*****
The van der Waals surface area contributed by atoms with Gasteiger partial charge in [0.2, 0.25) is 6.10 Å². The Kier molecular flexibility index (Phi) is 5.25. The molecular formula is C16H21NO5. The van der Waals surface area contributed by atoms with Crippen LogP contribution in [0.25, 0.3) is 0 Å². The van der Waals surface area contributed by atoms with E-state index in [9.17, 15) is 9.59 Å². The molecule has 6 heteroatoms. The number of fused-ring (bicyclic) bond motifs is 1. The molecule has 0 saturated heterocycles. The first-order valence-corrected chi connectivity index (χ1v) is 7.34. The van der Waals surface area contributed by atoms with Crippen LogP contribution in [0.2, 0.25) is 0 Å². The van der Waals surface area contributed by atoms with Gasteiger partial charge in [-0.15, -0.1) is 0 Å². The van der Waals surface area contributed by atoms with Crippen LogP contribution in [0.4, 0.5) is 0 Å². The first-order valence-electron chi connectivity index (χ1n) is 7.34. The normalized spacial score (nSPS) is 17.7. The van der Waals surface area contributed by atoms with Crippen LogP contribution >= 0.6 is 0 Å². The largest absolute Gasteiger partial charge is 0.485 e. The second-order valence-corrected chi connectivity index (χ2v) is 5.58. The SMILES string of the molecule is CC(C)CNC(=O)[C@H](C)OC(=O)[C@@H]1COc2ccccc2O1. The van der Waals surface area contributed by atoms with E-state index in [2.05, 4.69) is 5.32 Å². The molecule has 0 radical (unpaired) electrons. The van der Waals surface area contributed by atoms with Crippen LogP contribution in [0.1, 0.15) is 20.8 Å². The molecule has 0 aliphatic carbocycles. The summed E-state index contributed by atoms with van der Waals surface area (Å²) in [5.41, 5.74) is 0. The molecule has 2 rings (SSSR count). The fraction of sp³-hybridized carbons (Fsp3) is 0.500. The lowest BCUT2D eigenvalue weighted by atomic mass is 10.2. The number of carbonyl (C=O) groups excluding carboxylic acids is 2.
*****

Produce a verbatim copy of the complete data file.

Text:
The van der Waals surface area contributed by atoms with Gasteiger partial charge in [0.2, 0.25) is 6.10 Å². The Kier molecular flexibility index (Phi) is 5.25. The molecular formula is C16H21NO5. The van der Waals surface area contributed by atoms with Crippen LogP contribution in [0.25, 0.3) is 0 Å². The van der Waals surface area contributed by atoms with E-state index in [9.17, 15) is 9.59 Å². The molecule has 6 heteroatoms. The number of fused-ring (bicyclic) bond motifs is 1. The molecule has 0 saturated heterocycles. The first-order valence-corrected chi connectivity index (χ1v) is 7.34. The van der Waals surface area contributed by atoms with Crippen LogP contribution in [0.2, 0.25) is 0 Å². The van der Waals surface area contributed by atoms with Gasteiger partial charge in [-0.15, -0.1) is 0 Å². The van der Waals surface area contributed by atoms with Crippen LogP contribution in [0.4, 0.5) is 0 Å². The first-order valence-electron chi connectivity index (χ1n) is 7.34. The normalized spacial score (nSPS) is 17.7. The van der Waals surface area contributed by atoms with Crippen LogP contribution >= 0.6 is 0 Å². The largest absolute Gasteiger partial charge is 0.485 e. The second-order valence-corrected chi connectivity index (χ2v) is 5.58. The SMILES string of the molecule is CC(C)CNC(=O)[C@H](C)OC(=O)[C@@H]1COc2ccccc2O1. The van der Waals surface area contributed by atoms with E-state index in [2.05, 4.69) is 5.32 Å². The molecule has 0 radical (unpaired) electrons. The van der Waals surface area contributed by atoms with Crippen LogP contribution in [0.1, 0.15) is 20.8 Å². The molecule has 0 aliphatic carbocycles. The summed E-state index contributed by atoms with van der Waals surface area (Å²) in [5.41, 5.74) is 0. The molecule has 2 rings (SSSR count). The fraction of sp³-hybridized carbons (Fsp3) is 0.500. The lowest BCUT2D eigenvalue weighted by atomic mass is 10.2. The number of carbonyl (C=O) groups excluding carboxylic acids is 2.